Harold John Timperley

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Harold John Timperley (1898–1954) was an Australian journalist, known for his reporting in China in the 1930s and for authoring the book What War Means (1938) based on it. Historian Hora Tomio described What War Means as "a book which shocked awake Western intellectuals".[1]


He started his newspaperman career in China in 1921 and reported for the Manchester Guardian from 1928, based in Peiping (1921–1936), Shanghai (1936 – Apr? 1937, Sep 1937 – Apr 1938) and Nanjing (May? – Sep 1937). He became an advisory editor of ASIA magazine in 1934 (see ASIA of November, 1938). He married Elizabeth Chambers in Nanjing in August 1937.

Timperley's telegram regarding the Nanking Massacre, intercepted and decoded by the Americans on 17 January 1938

After the Japanese invasion, his accounts for the Guardian were some of the firsthand information most easily available in the West. His cables from Shanghai, although at times censored, formed the basis for some early writing on the Nanjing massacre from 1937–38.

Timperley left Shanghai for London early April 1938. There, he published the book What War Means, edited by him, which contains direct testimony as well as official documents. It received great attention, being published in the US under the title The Japanese Terror in China. Its content has been contested by Japanese historians, including Minoru Kitamura.[2] Minoru Kitamura proposed a view that Timperley did not appear as a witness in Nanjing War Crimes Tribunal and International Military Tribunal for the Far East because he might have been a spin doctor.[3]

Timperley became involved in an attempt to stir the United Kingdom to act on behalf of China. He was close to the Nationalists and Chiang Kai-shek; it is a matter of some dispute to what extent he was supported by them, or was engaged in propaganda work on their behalf. It is not contested that he took a strongly anti-war line, and on a personal level was friendly with Japanese including the Shanghai Domei News Agency chief Matsumoto Shigeharu. Some of the statistics Timperley used have been mis-employed by subsequent writers taking What War Means as a source.[citation needed]

In 1939, he gave up journalism and served for the Chinese Ministry of Information, as an advisor.[citation needed] He continued to write on topics connected with Japan, including the nationalist thinker Yoshida Shoin, until the end of the Pacific War. From 1943, he worked for the Information Office of United Nations (Allied Powers).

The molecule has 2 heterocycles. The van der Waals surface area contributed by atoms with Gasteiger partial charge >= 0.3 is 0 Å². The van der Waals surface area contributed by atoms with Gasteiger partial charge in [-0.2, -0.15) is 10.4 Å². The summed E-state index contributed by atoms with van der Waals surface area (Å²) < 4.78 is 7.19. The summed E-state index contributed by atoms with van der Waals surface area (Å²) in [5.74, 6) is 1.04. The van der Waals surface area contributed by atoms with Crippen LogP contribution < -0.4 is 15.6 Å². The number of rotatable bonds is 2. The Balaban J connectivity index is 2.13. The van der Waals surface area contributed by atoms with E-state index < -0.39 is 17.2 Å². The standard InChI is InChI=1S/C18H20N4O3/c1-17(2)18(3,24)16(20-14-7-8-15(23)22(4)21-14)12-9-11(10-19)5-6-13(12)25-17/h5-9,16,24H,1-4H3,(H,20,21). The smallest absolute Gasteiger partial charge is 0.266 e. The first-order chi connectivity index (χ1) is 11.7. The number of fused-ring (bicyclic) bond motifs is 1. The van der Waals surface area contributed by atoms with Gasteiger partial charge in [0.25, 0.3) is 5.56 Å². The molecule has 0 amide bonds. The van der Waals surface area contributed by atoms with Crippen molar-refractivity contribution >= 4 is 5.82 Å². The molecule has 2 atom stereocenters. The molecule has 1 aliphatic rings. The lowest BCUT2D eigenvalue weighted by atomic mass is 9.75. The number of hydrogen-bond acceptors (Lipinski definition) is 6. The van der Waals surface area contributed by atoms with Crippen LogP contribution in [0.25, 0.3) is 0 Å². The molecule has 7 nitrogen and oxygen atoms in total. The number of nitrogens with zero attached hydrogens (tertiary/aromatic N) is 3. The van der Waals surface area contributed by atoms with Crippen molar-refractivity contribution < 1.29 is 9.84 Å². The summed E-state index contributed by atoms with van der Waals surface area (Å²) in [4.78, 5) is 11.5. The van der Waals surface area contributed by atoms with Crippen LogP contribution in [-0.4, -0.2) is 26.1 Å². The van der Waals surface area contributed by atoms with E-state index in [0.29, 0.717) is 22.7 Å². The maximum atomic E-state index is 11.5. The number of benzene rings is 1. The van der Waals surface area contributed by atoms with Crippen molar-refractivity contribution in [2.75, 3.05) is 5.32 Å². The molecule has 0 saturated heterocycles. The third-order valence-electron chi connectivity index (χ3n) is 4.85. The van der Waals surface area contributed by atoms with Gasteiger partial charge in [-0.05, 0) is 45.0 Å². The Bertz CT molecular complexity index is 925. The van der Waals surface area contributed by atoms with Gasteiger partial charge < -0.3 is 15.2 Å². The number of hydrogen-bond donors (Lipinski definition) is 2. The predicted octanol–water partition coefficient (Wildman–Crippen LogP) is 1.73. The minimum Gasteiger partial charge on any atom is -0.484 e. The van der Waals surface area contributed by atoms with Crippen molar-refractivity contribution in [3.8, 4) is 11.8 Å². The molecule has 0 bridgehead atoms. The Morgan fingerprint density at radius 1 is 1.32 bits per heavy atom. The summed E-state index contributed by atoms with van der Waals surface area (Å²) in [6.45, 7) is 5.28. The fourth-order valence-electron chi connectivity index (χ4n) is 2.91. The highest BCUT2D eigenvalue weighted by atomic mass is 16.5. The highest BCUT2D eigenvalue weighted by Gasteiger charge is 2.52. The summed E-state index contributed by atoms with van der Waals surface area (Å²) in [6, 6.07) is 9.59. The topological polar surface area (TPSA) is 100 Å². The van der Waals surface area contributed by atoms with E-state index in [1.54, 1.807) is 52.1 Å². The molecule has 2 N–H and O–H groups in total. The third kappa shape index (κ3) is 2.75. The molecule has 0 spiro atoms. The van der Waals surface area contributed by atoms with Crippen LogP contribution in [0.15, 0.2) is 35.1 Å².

From 1946, he worked for UNRRA at its Shanghai office. In 1947, the United Nations Security Council established the Good Offices Committee for Indonesia to sponsor negotiations between the country and the Netherlands, and Timperley was assigned as Deputy Principal Secretary (later to an Acting Principal Secretary) of the committee (from May 1948?) until 20 October 1948. Afterward, he worked for UNESCO in Paris.

Leaving UNESCO in 1950, Timperley went to Indonesia as a technical advisor to the Indonesian Ministry of Foreign Affairs. However a tropical disease forced him to leave Jakarta for London in 1951.

Not long after his arrival in London, he came in touch with the Religious Society of Friends and was admitted to the membership in 1952. From January 1954, he threw himself into supporting the War on Want campaign and acted as full-time voluntary office worker. He organized the first War on Want Conference in May 1954.

On 25 November 1954, he was found unconscious in bed and taken to a Cuckfield hospital, but died the following day (26 November 1954).

Relation with publicity department of Chinese Nationalist Party[edit]

In "An Overview of Propaganda Operations of the International Information Division of the Central Propaganda Bureau of the Nationalist Party from 1938 to April 1941" held in the Guomindang Historical Documents Archive in Taipei, it is clearly mentioned that "What War Means" was a propaganda book written to fight against the enemy, edited and printed by this organization. From this fact, Shudo Higashinakano agrees with the view of Minoru Kitamura and Akira Suzuki, that Timperley's book was a propaganda of Chinese Nationalist Party.[4] On the other hand, Hisashi Watanabe claims that Timperley had yet no connection with Chinese Nationalist Party at the time, criticizing Minoru Kitamura. On 16 April 2015, Sankei Shimbun reported the discovery of documents detailing Timperley's activities as the head of the UK Branch of the International Information Division (London), which strongly supports his involvement in the propaganda operation.[5]


  • What War Means: The Japanese Terror in China, London, Victor Gollancz Ltd,1938. (There are two editions, Left Book Club and non LBC editions.)
  • The Japanese Terror in China, New York, Modern Age Books, 1938.
  • Japan: A World Problem, New York, The John Day Company, 1942.
  • Australia and the Australians, New York, Oxford University Press, 1942.
  • Some Contrast Between China and Japan in The Light of History /10 page leaflet, London, The China Society, publication date unknown.
  • The War on Want /5 page leaflet, London, Gledhill & Ballinger Ltd., 1953.


  1. ^ https://books.google.ca/books?id=UXk5BvYHx2wC&pg=PA19&dq=%22book+which+shocked%22+tomio&hl=en&sa=X&ei=p075VIvmItfsoATe5IGICA&ved=0CCsQ6AEwAA#v=onepage&q=%22book%20which%20shocked%22%20tomio&f=false
  2. ^ 北村稔 『「南京事件」の探求』(English: The Politics of Nanjing: An Impartial Investigation) 文春新書
  3. ^ Nankin-Jiken no Tankyu, 2001, p. 34 (English Ver. K. Minoru, The Politics of Nanjing: An Impartial Investigation).
  4. ^ Shudo Higashinonaka, Nanjing Gyakusatsu Kenkyuu no Saizensen, pp. 265–266.
  5. ^ http://www.sankei.com/world/news/150416/wor1504160012-n1.html

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